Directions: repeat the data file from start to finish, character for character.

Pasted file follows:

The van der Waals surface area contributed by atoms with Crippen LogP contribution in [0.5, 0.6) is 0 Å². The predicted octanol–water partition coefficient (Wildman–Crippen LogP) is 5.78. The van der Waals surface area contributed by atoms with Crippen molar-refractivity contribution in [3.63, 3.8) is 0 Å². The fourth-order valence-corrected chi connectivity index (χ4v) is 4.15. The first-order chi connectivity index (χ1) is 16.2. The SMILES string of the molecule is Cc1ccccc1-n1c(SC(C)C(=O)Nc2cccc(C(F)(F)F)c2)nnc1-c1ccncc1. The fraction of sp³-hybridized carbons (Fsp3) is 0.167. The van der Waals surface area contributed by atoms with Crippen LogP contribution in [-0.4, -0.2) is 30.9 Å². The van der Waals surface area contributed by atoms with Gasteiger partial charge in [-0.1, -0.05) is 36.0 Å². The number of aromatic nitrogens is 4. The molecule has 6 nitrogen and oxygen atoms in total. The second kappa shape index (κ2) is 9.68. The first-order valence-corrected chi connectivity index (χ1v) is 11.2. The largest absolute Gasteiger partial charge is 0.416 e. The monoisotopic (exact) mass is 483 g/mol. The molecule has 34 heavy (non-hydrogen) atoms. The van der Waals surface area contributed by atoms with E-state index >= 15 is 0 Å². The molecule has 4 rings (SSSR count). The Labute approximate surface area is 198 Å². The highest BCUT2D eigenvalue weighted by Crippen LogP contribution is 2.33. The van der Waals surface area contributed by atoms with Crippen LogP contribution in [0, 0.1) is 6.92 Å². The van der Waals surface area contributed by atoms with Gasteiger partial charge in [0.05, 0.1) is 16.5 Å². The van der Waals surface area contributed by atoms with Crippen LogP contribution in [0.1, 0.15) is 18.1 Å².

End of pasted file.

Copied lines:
The van der Waals surface area contributed by atoms with Crippen LogP contribution in [0.5, 0.6) is 0 Å². The predicted octanol–water partition coefficient (Wildman–Crippen LogP) is 5.78. The van der Waals surface area contributed by atoms with Crippen molar-refractivity contribution in [3.63, 3.8) is 0 Å². The fourth-order valence-corrected chi connectivity index (χ4v) is 4.15. The first-order chi connectivity index (χ1) is 16.2. The SMILES string of the molecule is Cc1ccccc1-n1c(SC(C)C(=O)Nc2cccc(C(F)(F)F)c2)nnc1-c1ccncc1. The fraction of sp³-hybridized carbons (Fsp3) is 0.167. The van der Waals surface area contributed by atoms with Crippen LogP contribution in [-0.4, -0.2) is 30.9 Å². The van der Waals surface area contributed by atoms with Gasteiger partial charge in [-0.1, -0.05) is 36.0 Å². The number of aromatic nitrogens is 4. The molecule has 6 nitrogen and oxygen atoms in total. The second kappa shape index (κ2) is 9.68. The first-order valence-corrected chi connectivity index (χ1v) is 11.2. The largest absolute Gasteiger partial charge is 0.416 e. The monoisotopic (exact) mass is 483 g/mol. The molecule has 34 heavy (non-hydrogen) atoms. The van der Waals surface area contributed by atoms with E-state index >= 15 is 0 Å². The molecule has 4 rings (SSSR count). The Labute approximate surface area is 198 Å². The highest BCUT2D eigenvalue weighted by Crippen LogP contribution is 2.33. The van der Waals surface area contributed by atoms with Crippen LogP contribution in [0, 0.1) is 6.92 Å². The van der Waals surface area contributed by atoms with Gasteiger partial charge in [0.05, 0.1) is 16.5 Å². The van der Waals surface area contributed by atoms with Crippen LogP contribution in [0.1, 0.15) is 18.1 Å².